This is the whole cocoa pod. You can suck on the beans straight out, as they are covered in a sweet, white skin. But since it feels like sucking on a big tick, probably you'll go for making the beans into chocolate instead.

That's not chocolate!

Once the beans are dried you can just eat them, but they are very strong and fairly bitter. The kids, knowing at this point that a chocolate treat awaited the end of this tour and that this clearly was not it (wrinkled noses and looks like I just tried to poison them), began to get a bit impatient with this intellectual pursuit. At each stage of the production process as it began to look more like chocolate but continued to not taste like chocolate (which, given their dramatic outward disgust, would have made a better plot device for Tantalus, I think). However, the final product--several grades of chocolate with sides of sugar, pepper flakes, and agave nectar; and a near-molten brownie--did not disappoint, ruining the tragic value of the story, but saving the next two days for the parents (the true protagonists of our story).

Well, it's no chocolate river, but...

That night we attended a "frog concert" around a private lake created specifically for frog and toad and other other storybook character habitat. It was really just a guided walk through the surround wood, but since I couldn't take pictures, here's what we saw:
  • Bullfrogs the size of a grown man's hand
  • Wee frogs the size of giant bullfrog's hand (no, smaller than that actually)
  • Poison dart frog (just one, but we were very lucky to see that at night)
  • Glowing log (no kidding, and with an amazing bacterial story that funny looks from my wife tell me is interesting only to me, so I won't share)
  • Fireflies
  • Mock fireflies that use the light to attract fireflies and eat them.
  • Several other indescribably freaky looking insects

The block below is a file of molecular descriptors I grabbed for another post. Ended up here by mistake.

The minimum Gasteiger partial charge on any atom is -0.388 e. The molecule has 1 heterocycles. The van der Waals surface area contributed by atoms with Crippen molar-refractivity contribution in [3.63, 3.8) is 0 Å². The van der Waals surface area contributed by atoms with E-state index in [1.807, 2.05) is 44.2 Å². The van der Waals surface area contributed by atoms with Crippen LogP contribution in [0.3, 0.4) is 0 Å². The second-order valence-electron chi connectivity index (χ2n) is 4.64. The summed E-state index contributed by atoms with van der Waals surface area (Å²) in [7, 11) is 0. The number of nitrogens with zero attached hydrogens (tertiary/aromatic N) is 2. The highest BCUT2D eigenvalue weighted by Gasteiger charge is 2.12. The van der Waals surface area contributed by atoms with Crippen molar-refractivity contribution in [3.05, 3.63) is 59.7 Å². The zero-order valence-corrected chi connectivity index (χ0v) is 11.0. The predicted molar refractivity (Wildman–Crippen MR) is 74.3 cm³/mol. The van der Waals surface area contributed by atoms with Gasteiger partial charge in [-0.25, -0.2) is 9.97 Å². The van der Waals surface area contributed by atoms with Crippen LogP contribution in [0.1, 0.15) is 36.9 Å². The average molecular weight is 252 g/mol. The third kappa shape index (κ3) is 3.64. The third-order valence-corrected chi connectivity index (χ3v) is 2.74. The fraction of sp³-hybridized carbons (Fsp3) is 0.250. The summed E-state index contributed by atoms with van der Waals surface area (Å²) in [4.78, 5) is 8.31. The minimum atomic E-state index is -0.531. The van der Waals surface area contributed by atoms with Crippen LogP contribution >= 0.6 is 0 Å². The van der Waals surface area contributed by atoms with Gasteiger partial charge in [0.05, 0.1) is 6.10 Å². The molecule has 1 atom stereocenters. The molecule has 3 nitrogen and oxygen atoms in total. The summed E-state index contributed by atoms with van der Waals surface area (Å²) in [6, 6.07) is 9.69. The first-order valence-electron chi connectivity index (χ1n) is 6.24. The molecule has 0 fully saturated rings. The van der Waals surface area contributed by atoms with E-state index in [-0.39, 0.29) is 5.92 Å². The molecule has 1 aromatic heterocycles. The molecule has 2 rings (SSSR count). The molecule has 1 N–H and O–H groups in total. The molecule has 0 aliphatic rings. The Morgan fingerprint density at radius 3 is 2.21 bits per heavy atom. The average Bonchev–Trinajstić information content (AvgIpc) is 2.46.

We wrapped up Mindo with a hike through the cloud forest above town on the Ruta de Cascadas (or Waterfall Trail). There are about ten waterfalls like this one along the trail, all with people swimming in their pools...in jeans. But these people have grown up surrounded by stunning natural beauty.

Ooooh, preciosos!
What's more rare and fascinating is spotting a couple of glowing white little gringos. What's more alluring is spotting a pair of rare and reclusive Glowing White Little Gringos. Teenagers, who hunt in packs, are the best at cornering these elusive fledgelings.

And so we ended our Mindo visit and hopped our first overnight bus to Puerto Lopez. But that is another story...


  1. Hi there,
    So glad to find your blog! We just moved to Ecuador from MN with our 6 and 9 year old kids. Living in Cotacachi this month (I'm actually in Quito this week though), but moving to Cuenca in November. It would be fun to cross paths, although I get if you're trying to steer away from expats and more into local connections!
    Derk, Niko, and Kaia (and pooch we picked up in Quilotoa last week...).

  2. We live in Minnesota and we r from Ecuador. It is nice to hear all your adventure to our loved land.